When I’m at a conference with Yoga Woman, she’ll stop me in the hall and say, “We’re meeting for yoga tomorrow at 7 a.m. Bring your mat.”
This is what I love about Yoga Woman. She thinks I’m the kind of person who gets up at 7 a.m. to do yoga.
The truth, of course, is that I don’t even own a yoga mat, but buoyed by Yoga Woman’s confidence in me, I’ll drag myself out of bed after about three hours of sleep, fold my blanket into a mat-shaped rectangle, and trudge out into the morning to meet for yoga. She’s an amazing woman – smart, articulate, compassionate – and I want to be just like her, even if that includes doing exercise at a most ridiculous hour.
As difficult as it is to get my body moving after a late night of hanging out with my conference friends, I have to admit that stretching my muscles in the cool of the morning, listening while Yoga Woman’s voice gives patient instructions, calms the conference buzzing in my head and brings me back into my body. I’m always glad I did yoga, and inevitably I think, “Maybe I should do this more than once each year.”
At conferences, the early morning yoga group is often given a dusty classroom, a hard linoleum floor, or some corner of a building that no one is using. The setting is usually pretty forgettable. It wasn’t until our get-together this June that I had a chance to do early morning yoga in a place that seemed perfect to me — on the beach alongside waves that spread foam in patterns on the wet sand.
After the yoga and some meditation, we walked back up the wooden steps to the beach house to eat breakfast. I was eating fresh blueberries and looking at photos of Yoga Woman’s grandchildren when I suddenly realized I'd made a mistake. I'd taken a photo at the end of the yoga session, but Yoga Woman was WEARING CLOTHES in the picture. I thought about the duty I had to my readers, and I spoke up right away, “Hey, I need a naked photo of you! How about a yoga pose?”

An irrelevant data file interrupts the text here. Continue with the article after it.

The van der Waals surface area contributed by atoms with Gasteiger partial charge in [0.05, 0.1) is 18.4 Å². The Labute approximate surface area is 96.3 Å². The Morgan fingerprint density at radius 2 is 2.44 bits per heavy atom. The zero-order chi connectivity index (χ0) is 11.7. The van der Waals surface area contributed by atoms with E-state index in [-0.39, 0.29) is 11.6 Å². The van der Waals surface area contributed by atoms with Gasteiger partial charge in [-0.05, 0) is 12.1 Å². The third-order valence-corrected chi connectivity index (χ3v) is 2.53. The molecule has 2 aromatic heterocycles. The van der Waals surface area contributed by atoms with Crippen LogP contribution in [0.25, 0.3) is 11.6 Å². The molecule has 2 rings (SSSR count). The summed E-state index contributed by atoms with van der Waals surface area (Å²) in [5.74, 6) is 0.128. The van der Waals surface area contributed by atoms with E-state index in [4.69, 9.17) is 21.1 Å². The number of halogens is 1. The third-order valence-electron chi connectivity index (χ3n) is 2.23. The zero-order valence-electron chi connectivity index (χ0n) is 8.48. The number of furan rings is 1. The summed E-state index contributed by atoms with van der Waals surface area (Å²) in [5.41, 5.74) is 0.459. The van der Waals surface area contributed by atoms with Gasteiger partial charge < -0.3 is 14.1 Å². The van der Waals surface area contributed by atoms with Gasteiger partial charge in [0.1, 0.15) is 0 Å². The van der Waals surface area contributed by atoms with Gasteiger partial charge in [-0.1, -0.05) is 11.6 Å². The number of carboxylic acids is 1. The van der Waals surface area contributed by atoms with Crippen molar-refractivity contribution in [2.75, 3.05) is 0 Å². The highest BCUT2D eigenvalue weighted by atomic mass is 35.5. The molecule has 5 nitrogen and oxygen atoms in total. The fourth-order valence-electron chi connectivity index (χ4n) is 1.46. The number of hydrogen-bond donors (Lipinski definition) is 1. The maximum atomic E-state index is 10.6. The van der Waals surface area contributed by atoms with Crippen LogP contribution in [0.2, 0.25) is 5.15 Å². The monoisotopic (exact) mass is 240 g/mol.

Yoga Woman was stretching her legs even while we looked at the photos of her grandchildren, so I figured it would be easy. She just needed to take off her clothes. She shrugged. “Okay.”
“Um, and can you go out on the deck?” I asked. “I prefer natural light. I’m sure the neighbors are still sleeping.”
She put down her coffee and walked out onto the deck, where she may or may not have been hidden by tree branches, and I snapped the photo quickly.
None of my other friends even looked up from breakfast. The naked photography doesn’t even surprise any of them any more. Perhaps it’s because we’ve spent hours talking about our bodies, from sex to menopause to what it means to be a DES daughter.
Or perhaps, like white-tailed deer, my friends and I just get habituated quickly, no longer stopping to stare at the headlights, but just grazing along the road no matter where the journey takes us.
Read more about the history of the naked blogging project and check out the gallery of photos.